Born in Pennsylvania, Agnes Sims attended the Pennsylvania Academy of Fine Art and the Philadelphia School of Design for Women. Sims later moved to Santa Fe, New Mexico, in the late 1930s, and became a contractor, purchasing and renovating historic houses around Santa Fe. She herself bought a nineteenth-century house on Canyon Road and built a compound including a house for herself and one for her long-time partner, Mary Louis Aswell. Sims was introduced to the Galisteo Basin south of Santa Fe which was dotted with the ruins of prehistoric Indian Pueblos, and home to tens of thousands of ancient petroglyphs. The rock art captivated Sims and became her primary inspiration for the rest of her career. She recorded 3000 petroglyphs in drawings and thousands in photographs. In 1949 Sims was given a grant to further her research, and in 1950, published a portfolio of selected rock drawings titled, San Cristobal Petroglyphs.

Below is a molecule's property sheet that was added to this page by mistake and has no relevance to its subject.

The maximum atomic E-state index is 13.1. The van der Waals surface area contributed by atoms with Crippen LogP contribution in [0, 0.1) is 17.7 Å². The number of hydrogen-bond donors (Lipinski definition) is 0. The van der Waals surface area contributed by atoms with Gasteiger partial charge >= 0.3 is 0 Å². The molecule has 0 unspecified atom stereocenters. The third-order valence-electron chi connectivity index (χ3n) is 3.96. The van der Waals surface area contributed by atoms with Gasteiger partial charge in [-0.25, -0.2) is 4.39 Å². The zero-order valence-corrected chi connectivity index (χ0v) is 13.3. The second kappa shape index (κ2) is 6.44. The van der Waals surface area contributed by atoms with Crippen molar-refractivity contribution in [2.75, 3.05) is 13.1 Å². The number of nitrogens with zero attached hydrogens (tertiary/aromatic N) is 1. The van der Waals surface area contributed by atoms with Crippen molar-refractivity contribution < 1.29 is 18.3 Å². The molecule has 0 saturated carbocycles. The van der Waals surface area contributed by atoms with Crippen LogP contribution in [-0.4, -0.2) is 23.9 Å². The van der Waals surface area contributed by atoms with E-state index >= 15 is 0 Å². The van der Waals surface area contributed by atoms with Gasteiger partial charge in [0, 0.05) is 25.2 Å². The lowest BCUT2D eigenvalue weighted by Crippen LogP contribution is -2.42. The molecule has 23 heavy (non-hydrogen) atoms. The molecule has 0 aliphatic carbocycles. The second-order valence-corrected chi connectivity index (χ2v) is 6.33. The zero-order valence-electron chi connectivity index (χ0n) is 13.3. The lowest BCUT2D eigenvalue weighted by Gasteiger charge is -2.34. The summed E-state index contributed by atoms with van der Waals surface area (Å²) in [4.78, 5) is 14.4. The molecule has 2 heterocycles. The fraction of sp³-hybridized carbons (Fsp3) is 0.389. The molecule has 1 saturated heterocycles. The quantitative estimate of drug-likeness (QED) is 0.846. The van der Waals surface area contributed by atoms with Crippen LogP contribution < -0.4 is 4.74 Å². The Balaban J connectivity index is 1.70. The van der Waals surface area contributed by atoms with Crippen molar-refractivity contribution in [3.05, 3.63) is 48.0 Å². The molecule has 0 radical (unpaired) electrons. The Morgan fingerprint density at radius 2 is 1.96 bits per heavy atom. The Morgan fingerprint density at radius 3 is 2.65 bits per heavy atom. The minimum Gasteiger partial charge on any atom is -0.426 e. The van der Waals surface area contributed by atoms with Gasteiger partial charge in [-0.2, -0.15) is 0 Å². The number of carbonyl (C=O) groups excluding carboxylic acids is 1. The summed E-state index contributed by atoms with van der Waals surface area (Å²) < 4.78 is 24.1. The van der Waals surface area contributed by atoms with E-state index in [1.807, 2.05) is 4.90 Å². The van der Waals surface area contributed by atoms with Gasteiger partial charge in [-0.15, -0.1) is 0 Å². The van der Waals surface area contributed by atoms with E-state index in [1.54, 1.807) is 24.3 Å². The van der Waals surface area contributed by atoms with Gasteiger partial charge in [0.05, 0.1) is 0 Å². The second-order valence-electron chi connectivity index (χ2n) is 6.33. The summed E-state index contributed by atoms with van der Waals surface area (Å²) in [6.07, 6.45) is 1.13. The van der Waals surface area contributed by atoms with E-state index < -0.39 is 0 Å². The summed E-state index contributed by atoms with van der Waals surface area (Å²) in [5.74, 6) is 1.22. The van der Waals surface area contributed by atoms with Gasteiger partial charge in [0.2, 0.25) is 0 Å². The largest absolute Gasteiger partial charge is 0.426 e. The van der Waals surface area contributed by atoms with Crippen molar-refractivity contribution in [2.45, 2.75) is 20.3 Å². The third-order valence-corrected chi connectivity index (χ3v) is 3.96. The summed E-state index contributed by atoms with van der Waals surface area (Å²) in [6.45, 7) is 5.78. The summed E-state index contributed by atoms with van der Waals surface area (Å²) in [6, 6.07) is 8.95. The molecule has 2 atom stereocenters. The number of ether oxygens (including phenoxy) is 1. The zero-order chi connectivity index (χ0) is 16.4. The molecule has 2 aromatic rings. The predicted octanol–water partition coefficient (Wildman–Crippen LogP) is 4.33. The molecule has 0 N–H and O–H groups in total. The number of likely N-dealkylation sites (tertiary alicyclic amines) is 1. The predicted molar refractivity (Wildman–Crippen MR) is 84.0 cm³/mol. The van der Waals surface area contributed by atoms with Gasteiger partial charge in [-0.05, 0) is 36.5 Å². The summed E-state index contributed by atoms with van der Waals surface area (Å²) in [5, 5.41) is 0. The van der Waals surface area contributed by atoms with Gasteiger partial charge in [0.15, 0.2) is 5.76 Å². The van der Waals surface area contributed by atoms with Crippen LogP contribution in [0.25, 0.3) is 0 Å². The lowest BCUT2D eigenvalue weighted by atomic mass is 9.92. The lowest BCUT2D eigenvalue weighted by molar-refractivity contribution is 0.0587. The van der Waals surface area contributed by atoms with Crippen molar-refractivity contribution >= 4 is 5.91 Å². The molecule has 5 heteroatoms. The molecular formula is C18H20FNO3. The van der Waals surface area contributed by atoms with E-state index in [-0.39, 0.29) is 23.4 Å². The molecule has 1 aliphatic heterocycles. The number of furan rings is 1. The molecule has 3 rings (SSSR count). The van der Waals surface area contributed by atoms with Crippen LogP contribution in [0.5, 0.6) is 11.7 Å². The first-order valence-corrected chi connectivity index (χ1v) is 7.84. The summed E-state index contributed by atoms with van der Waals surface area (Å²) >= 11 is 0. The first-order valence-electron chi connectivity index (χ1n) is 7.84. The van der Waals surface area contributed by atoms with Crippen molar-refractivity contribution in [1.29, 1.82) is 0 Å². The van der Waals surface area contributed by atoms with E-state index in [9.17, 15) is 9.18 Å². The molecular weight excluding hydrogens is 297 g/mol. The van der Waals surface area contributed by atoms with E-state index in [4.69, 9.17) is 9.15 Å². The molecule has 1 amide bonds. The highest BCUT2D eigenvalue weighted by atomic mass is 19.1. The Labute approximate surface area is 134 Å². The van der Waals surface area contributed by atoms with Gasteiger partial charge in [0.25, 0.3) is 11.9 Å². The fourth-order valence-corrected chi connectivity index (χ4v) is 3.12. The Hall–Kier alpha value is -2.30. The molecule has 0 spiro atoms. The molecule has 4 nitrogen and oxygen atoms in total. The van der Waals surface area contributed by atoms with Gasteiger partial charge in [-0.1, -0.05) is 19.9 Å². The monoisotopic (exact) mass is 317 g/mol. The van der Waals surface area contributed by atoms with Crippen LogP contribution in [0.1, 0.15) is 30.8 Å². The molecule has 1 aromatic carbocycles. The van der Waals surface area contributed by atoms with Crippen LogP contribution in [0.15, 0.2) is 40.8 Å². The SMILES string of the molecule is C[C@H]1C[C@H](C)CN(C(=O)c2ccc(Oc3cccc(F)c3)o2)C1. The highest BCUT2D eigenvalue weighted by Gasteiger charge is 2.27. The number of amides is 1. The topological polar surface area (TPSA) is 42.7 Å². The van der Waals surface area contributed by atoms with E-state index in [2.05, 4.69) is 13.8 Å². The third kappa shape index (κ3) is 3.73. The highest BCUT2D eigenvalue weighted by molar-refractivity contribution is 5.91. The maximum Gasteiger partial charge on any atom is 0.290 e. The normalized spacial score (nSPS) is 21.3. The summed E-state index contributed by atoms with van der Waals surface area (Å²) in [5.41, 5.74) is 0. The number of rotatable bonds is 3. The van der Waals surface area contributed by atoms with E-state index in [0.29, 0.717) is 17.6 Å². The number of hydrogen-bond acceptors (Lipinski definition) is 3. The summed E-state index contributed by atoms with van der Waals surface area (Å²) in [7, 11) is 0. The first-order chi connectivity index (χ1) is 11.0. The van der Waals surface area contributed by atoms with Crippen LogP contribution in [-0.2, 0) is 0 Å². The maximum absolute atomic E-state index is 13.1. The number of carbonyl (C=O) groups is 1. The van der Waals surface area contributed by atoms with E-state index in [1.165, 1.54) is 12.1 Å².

Unlike Sims documentary drawings of petroglyphs, her paintings and sculpture were never literal copies, rather adaptations of two-dimensional people and animal transformed in to art that fit into the larger world of mid-century modernism. She used simple, idiosyncratic figures to create her own symbolism, the original meaning of the ancient art being lost to the past.
Sims is known for her paintings and sculptures inspired by prehistoric rock art of New Mexico and worked in a wide array of media. Her oil paintings on canvas often were mixed with an earthen medium which gave them a rough , stone-like texture. She developed a batik-like resist process for painting on cloth and used it to produce large, un-stretched wall hangings. Sims was a prolific sculptor, working in wood, stone, bronze, terra-cotta, fiberglass and polyester. Sims was given one woman shows at the Brooklyn Museum, U.S. Embassy in London, and the Museum of Fine Art in Santa Fe.